For a short summary of this article, please see: Iran’s Economy Crisis: A Failure of Planning by Reza Ghasimi

 

For many years, medium-term economic planning has played an important role in Iranian economic life.  Before the Iranian revolution, the government designed and implemented several five-year and seven-year economic plans, focusing on private and public sector interactions, their investment requirements, structural reforms, and stabilization policies to achieve sustainable economic growth.[1]

With emergence of the Islamic Republic of Iran in 1979, followed by an end to the eight-year war with Iraq, the government concentrated on constructing and carrying out medium-term economic plans.  Several five-year economic plans constituted the medium-term framework and a platform to both promote the private sector and embark on public sector reforms aimed at a more equitable and just society.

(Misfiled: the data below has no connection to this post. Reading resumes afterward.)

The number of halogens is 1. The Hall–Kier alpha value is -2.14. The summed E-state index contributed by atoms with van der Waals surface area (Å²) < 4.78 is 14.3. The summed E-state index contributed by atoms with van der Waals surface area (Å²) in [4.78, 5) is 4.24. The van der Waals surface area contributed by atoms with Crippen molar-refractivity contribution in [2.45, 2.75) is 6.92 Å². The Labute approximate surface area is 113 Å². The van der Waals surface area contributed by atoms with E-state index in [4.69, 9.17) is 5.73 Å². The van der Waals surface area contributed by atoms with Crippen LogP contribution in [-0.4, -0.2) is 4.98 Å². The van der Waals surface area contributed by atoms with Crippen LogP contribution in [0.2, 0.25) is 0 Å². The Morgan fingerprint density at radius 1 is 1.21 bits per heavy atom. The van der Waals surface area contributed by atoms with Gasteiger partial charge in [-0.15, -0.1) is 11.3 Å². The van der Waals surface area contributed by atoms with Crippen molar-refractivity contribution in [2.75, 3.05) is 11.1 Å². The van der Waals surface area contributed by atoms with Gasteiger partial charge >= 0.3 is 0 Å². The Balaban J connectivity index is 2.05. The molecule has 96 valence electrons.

Following a 10-year hiatus since its formation – the result of revolutionary upheavals, capital flight, migration of skilled manpower, the heavy costs of the influx of great number of refugees from neighboring countries, and the eight-year war with Iraq – the Islamic Republic carried out its first five-year economic plan (FYDP), focusing on the reconstruction of damaged infrastructures.  The plan also aimed at tackling the inefficient public sector and the reluctant private sector, both suffering from rapidly changing economic policies and uncertainty.  The first FYDP, approved by the Parliament on 31 January 1990, included many ambitious and unrealistic objectives in comparison with the country’s capacity; consequently, progress in implementation was inadequate .[2]